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A tough police inspector (Andy Lau) puts his own morality on the line in order to stop a ruthless gang of criminals in this Hong Kong action thriller that marks the feature directorial debut of prolific screenwriter Alan Yuen (New Police Story, Shaolin). ~ Jason Buchanan, Rovi

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Critic Reviews for Firestorm

All Critics (1) | Fresh (1)

Audience Reviews for Firestorm

  • Nov 24, 2014
    This is nothing more than just an action film. There's no such thing as character development or logic in this film. Action scenes defy the laws of physics and gravity in one case. Then again, Hong Kong practically invented the kung fu movie genre and those films never follow the laws of real life. I think the movie tries to have some character development, but it doesn't work since the movie jumps all over the place. Sometimes the movie focuses on Lui (Andy Lau), sometimes it focuses on Bong (Gordon Lam) and sometimes it focuses on that dude with the autistic daughter. Then again the last two characters I mentioned aren't really important, they're just there to make Lui realize that sometimes you have to get your hands dirty to catch the crooks as going by the book often results in the criminals getting off on technicalities. You can pretty much tell how they do this. Get ready for melodrama. Sad piano score playing and everything. They do everything to milk this for what it's worth. Yet it's really hard to care about this scene since, outside of barely getting to know the characters, you don't even remember their names. On the plus side it's also incredibly exploitative and manipulative. It didn't do anything for me and these two characters were there for no other reason and that was to die. Plot device. But, in all honesty, outside of the lack of truly interesting characters, this isn't really a bad action movie at all. It just happens to be one that ends up being incredibly hollow and shallow once you're doing with it. I was really surprised by how violent the climactic action scene was. It isn't just bloody, you get to see some pretty gory scenes of knees or hands completely destroyed. It's surprising because the film doesn't even hint that it's heading in that direction. All of the other action scenes don't have any gore whatsoever. Because of that it almost feels unnecessary and out of place. It's not really justified considering everything that we had seen prior to that that DIDN'T end up with people completely gored. It's violence for the sake of violence, not because it makes sense in the context of what they're trying to do. The film certainly borrows a bit from Infernal Affairs in how you don't know where Bong's and Lui's allegiances truly lie. They find themselves struggling with their own morality and doing what they feel is right versus what gets the most results the quickest. Not particularly inventive, particularly post-Infernal Affairs where, I'm assuming, a lot of Hong Kong thrillers openly borrowed from that film. This one is no different, but it's more subtle about it. I don't have much else to say about this. If you want something that's all action, and by that I mean there's no character development, then this is the film for you, particularly if you love Hong Kong thrillers. Ultimately, however, for me, it was a shallow experience with some truly unnecessary moments. It's average at best and that's still better than some Hollywood blockbusters. It's no Raid 2 however.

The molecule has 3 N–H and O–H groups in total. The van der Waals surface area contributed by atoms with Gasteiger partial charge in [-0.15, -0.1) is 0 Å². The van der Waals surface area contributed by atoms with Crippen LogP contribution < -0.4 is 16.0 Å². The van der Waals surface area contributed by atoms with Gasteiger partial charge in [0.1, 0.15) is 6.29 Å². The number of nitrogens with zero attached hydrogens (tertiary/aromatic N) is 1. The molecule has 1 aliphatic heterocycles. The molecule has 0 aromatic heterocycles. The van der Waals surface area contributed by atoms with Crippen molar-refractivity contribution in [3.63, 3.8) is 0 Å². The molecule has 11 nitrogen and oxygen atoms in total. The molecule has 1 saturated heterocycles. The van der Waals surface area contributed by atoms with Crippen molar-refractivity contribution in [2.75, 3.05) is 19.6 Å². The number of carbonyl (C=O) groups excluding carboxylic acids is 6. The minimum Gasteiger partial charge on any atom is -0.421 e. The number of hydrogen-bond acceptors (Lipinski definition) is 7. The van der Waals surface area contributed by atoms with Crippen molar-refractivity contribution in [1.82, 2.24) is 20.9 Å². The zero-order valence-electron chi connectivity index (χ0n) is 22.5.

Jesse O Super Reviewer
  • Jun 01, 2014
    Directors C Super Reviewer
  • May 19, 2014
    Cops, robbers, and tracers riddle Alan Yuen's <i>Firestorm</i>.<p>While there feels like enough material contained in this picture to fill 2 hours, the film actually falls short of that mark by about 10 minutes or so. The story pulls out some drama in the middle, but the plot details that the characters reveal, especially right before the grand 30 minute finale, provide enough engrossment to be a worthwhile story.</p><p>Sporting decent CG and some obvious green screen effects, the action packs a punch with its explosions and flying bullets, with tracers that provide eye candy. The final action sequence is noteworthy.</p><p>Andy Lau is no stranger on the big screen and he delivers whenever and wherever he has to. Jun Hu, Ka Tung Lam, and the lovely Yao Chen round out a solid supporting cast.</p><p>Once the closing credits begin to role, it is safe to say that <i>Firestorm</i> lives up to its title. This is a recommendable film from the action crime thriller genre.</p>
    JY S Super Reviewer

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